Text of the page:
Your dog is not the only one. Plenty of otherwise wonderful dogs enjoy the taste of poop. The term for this yucky behavior is coprophagia. So, what can be done so you don’t have to fear the lick of your best friend? There is no one “cure,” but there are some things you can try to help reduce, if not eliminate, this behavior.
Why Does My Dog Do It?
No one knows for sure, but there are plenty of theories. Puppies may observe their mother ingesting her young’s feces. Puppies also go through an oral stage where they explore everything with their mouth, including fecal material. Most puppies will eventually grow out of the desire to eat their own feces as they mature.
If an older dog ingests feces, it’s usually that of another species. Most common feces ingested are horse, cat, rabbit and bird. Plenty of older dogs also enjoy eating only frozen feces (a.k.a. poopsicles). There are plenty of theories out there that coprophagia could be caused by a nutritional deficiency. However, if this were the case there would be millions of nutritionally deficient dogs. If you are feeding your dog a well balanced nutritional diet, then your dog does not have a nutritional issue. Your dog, like most dogs, probably just likes to taste of poop.
How Can I Stop It?
You must ensure you feed your dog a high quality diet, you feed enough and you feed on a set schedule. Be sure your dog isn’t bored. Bored puppies, in particular, like to explore with their mouths and will ingest anything and everything. It is also important to ensure you don’t give your friend the opportunity to eat feces. Be sure to clean up any eliminations right after they happen.
Some people try to make the ingested feces distasteful by spraying the actual feces or adding something to the dog’s diet. There are many food additives and sprays available, but their success is limited. Most owners find little to no change in their dog’s behavior. Please check with your veterinarian before using any additive or spray.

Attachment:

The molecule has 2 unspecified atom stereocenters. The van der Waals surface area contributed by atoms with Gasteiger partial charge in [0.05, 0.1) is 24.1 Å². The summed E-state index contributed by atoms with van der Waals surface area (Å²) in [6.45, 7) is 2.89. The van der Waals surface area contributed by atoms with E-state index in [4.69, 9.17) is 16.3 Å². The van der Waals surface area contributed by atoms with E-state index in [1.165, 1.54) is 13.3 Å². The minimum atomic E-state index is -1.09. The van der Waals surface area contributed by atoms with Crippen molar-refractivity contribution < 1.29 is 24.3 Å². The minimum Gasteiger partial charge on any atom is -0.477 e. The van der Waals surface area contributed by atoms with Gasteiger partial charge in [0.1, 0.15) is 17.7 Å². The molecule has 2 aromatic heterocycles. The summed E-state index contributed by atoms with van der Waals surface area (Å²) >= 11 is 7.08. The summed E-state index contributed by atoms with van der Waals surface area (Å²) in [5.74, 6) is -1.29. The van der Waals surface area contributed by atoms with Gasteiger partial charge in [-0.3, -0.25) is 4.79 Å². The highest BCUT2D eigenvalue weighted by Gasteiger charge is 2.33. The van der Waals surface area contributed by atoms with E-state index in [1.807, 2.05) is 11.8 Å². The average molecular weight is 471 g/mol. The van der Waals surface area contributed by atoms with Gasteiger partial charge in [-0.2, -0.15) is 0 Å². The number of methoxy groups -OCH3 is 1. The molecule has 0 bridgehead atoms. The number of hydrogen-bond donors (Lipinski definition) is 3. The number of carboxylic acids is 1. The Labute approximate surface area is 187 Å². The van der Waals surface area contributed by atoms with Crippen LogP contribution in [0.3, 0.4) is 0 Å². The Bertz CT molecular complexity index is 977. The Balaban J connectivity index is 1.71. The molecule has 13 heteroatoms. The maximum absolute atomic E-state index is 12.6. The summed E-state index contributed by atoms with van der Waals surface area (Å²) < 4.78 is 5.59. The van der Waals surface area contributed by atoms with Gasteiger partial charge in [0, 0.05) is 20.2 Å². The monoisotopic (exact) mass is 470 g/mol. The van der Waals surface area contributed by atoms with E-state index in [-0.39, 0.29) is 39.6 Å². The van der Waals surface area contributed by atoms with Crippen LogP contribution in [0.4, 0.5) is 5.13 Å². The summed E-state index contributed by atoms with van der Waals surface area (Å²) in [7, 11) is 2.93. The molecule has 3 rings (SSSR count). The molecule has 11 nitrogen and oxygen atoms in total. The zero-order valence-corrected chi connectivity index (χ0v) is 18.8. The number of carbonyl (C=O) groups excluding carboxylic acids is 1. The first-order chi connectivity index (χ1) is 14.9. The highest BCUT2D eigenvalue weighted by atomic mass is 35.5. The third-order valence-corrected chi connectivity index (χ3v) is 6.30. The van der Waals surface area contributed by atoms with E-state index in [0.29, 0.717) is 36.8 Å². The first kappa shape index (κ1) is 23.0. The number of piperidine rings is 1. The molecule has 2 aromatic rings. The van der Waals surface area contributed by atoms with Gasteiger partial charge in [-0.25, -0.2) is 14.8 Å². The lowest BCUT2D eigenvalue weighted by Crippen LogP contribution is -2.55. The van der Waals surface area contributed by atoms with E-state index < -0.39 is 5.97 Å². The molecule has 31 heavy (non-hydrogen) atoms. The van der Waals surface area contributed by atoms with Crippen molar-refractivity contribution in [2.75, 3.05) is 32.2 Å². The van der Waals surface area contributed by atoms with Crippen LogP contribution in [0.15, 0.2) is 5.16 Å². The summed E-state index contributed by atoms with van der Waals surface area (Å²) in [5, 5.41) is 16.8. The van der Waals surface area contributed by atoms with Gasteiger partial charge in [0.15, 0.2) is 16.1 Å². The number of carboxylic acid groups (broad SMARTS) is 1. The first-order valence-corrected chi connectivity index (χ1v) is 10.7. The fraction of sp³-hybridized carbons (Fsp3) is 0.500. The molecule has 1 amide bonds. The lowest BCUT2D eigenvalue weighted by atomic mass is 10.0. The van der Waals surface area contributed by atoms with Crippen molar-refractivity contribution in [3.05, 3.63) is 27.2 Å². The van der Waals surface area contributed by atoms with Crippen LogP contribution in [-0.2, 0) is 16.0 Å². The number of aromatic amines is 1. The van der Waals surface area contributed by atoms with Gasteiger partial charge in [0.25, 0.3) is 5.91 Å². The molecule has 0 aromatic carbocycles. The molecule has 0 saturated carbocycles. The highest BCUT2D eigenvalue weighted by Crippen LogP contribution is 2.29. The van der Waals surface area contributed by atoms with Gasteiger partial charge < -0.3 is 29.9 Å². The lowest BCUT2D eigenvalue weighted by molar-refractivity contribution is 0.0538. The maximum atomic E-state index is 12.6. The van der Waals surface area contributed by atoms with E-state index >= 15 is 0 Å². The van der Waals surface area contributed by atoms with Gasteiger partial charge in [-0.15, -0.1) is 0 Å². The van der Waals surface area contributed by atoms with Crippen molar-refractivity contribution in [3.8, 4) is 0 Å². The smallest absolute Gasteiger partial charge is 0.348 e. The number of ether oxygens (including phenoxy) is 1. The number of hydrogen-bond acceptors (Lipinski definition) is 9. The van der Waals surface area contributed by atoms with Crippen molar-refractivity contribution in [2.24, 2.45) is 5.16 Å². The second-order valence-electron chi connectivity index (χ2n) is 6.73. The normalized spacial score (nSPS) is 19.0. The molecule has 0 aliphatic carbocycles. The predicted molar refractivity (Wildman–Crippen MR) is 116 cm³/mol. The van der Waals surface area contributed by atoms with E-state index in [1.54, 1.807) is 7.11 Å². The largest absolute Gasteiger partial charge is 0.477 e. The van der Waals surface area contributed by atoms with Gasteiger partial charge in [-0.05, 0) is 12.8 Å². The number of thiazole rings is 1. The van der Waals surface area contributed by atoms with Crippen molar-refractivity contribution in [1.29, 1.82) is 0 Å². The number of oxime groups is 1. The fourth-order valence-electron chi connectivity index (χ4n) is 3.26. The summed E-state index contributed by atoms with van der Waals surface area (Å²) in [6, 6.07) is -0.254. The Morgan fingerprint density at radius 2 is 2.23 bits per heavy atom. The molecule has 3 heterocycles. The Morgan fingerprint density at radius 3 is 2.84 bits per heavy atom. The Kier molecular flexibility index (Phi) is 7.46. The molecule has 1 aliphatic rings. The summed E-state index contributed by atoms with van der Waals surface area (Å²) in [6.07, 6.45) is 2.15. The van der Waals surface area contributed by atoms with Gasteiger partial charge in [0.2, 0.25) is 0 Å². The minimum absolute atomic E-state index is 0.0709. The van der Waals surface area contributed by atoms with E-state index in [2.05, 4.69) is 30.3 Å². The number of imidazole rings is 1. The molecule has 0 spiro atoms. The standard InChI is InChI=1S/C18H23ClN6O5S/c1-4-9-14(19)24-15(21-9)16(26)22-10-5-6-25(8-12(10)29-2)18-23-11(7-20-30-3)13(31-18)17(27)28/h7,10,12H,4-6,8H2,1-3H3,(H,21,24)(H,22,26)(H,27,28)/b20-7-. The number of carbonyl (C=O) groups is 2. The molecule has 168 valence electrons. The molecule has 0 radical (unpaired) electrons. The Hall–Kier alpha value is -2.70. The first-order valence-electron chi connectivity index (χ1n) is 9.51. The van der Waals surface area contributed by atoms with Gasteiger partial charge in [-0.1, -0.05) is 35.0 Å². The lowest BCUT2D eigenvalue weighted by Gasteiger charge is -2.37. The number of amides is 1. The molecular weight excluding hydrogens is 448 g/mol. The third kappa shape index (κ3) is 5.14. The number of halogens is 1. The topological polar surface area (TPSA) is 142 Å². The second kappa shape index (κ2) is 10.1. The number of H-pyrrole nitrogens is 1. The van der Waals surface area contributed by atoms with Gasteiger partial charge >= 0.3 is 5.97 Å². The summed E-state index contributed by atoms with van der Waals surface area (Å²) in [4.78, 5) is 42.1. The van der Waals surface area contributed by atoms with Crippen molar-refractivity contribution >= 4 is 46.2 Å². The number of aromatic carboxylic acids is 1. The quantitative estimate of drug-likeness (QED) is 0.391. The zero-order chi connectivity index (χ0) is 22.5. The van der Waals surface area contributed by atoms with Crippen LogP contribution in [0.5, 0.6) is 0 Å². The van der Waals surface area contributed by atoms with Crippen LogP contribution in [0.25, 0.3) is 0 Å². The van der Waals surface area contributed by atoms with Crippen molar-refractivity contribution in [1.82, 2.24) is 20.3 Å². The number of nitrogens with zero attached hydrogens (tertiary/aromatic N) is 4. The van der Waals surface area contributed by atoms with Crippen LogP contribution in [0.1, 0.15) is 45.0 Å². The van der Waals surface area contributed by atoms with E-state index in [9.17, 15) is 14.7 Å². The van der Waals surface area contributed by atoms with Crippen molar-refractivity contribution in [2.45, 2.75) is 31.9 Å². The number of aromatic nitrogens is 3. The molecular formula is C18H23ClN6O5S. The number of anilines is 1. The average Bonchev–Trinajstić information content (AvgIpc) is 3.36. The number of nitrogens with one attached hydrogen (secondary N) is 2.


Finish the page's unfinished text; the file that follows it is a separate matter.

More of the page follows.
The most reported successful solution is to teach your dog the “leave-it” command. However, even the best dog, when left alone with such “tasty treats,” will opt to eat them. Most dogs can be taught to “leave” the feces alone, so long as they are rewarded appropriately (usually with a treat) for behaving. Behavior modification is generally effective, but you must take the time to practice training your coprophagic friend. Contact a dog obedience center in your area to find a trainer that can help you. You can also search online for a trainer at The Association of Pet Dog Trainers.
Rarely there are some dogs that actually have an obsessive compulsive disorder (OCD) about eating feces. Just like a person suffering from an OCD, these dogs need to seek the help of a professional. To find a veterinary behaviorist visit the American College of Veterinary Behaviorists.
Will It Make My Dog Sick?
No, not usually. Certainly any dog that eats feces (especially in large quantities) may experience gastrointestinal upset which may cause some vomiting or diarrhea. There is also added risk of parasite transmission since most types of parasites are transmitted through the fecal-oral route. Coprophagic dogs should be checked for parasites a couple times a year by a veterinarian. Coprophagia usually causes the owners more illness then the dog, simply because it’s gross.
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